Is any non-Hawaiian use of “Hapa”“cultural appropriation?” That seems to go too far. Does intent matter? That people might use it as a term of endearment- does that change things? History is complicated, language is complicated. If you think it is worth fighting for- if “hapa” means something to you, why would you fold on the basis of a single interpretation? Is there a real debate to be had?
But just because you respect a culture and it's only a nickname doesn't mean it's not appropriate. (and if you aren't japanese you don't get to decide) I'm not saying you're disrespectful or anything like that, I'm saying having a japanese or asian sounding name is probably not a good idea. You can pick whatever the fuck you want for a new name, I don't really care, you just shouldn't pick something that's asian if you aren't asian. Point blank: It's culturally appropriative, and really weeby.
I understand where you’re coming from, but I will ask that you refrain from cursing in your messages to me. This page is not the forum for this, and if you’re going to bring this topic to the table, which is perfectly fine, I ask that you met me at my level please.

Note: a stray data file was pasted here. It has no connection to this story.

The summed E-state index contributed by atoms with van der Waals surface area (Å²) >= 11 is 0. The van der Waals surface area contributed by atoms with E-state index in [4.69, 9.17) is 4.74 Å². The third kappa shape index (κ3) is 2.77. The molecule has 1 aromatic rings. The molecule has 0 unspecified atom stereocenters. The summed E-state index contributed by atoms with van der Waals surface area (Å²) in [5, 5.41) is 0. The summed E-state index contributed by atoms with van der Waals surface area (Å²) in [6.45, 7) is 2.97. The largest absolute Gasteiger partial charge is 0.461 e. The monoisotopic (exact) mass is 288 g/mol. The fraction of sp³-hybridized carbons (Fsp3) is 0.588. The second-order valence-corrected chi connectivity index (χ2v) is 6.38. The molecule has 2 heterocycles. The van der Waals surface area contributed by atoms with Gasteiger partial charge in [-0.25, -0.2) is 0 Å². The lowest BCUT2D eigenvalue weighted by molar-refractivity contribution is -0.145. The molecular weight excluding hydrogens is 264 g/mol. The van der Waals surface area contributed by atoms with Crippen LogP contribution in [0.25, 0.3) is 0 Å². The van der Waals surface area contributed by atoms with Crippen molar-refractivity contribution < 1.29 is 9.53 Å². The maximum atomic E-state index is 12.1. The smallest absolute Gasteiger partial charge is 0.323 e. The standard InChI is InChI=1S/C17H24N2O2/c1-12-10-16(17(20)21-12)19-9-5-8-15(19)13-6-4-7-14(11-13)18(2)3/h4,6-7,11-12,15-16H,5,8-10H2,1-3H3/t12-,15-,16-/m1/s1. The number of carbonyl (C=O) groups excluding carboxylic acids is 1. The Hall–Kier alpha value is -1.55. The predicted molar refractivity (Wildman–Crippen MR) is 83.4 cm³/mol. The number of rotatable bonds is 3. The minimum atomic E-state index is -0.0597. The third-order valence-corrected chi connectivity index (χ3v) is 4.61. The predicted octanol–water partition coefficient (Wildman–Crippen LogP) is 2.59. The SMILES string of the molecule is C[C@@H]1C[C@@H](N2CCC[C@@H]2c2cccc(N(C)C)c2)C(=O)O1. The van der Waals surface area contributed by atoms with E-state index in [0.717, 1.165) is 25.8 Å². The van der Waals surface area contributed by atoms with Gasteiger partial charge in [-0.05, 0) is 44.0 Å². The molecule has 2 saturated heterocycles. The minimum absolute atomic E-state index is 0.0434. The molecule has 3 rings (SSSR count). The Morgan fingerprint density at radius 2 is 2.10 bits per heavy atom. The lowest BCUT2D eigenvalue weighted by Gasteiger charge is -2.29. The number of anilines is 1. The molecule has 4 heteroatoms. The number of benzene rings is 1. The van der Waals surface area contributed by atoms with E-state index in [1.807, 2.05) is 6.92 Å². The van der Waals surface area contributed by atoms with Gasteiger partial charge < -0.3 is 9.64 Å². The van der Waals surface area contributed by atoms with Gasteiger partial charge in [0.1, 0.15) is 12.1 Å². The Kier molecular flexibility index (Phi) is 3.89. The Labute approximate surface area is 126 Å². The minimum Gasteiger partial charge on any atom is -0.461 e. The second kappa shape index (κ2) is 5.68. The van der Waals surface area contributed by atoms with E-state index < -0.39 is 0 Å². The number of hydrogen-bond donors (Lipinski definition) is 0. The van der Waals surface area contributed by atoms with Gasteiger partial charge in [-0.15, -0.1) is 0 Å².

If you want to talk further, you can come off of anon and message me using your tumblr, otherwise, I’m going to have to refrain from messaging me further.
May I ask if you, yourself, are Asian? If so, then I’d love to continue the conversation so I can better understand your perspective.
Robinson possessed a rich, varied varied biography that showcased him as warrior-poet of sorts, an accomplished boxer and a man of letters who authored books and wrote highly literate articles widely read in the Netherlands[ii]. He was also interned under the Japanese occupation of the Dutch East Indies during WWII. The sheer force of his life experience was probably enough to give Robinson an audience- but he cared deeply about all things “Indo,” affording him a special authority.
These photographs (photographer unknown) are from an exhibit at the 2009 Tong Tong Festival in Den Haag, Holland. The idea was to peek into the living spaces of contemporary Indos, that is line of people descended from Indo-Dutch heritage who once resided in The Dutch East Indies, pretty much all of whom now live in Holland, gleaning what we can.
Most importantly, “Hapa” is in decline because Gen Z is rising, fast. And they have a different take.
"Hapa" is the ultimate "Millenial" term. It is cheerful. It is "multicultural." It is "here and now."
Generation Z is entrepreneurial, and they want to be experts. They have lived the Great recession; they understand that to get a job they have to think about the future- they need to anticipate where the jobs are going to be, what the challenges and opportunities of the global economy mean to them. They know that conversational ability in five languages is less valuable than dual fluency. They know that to survive they have to be resourceful- they have to have solid skills and knowledge, that is going to facilitate critical cross-functional work. In all of this, they want to be impactful. And any way you slice that- it means global.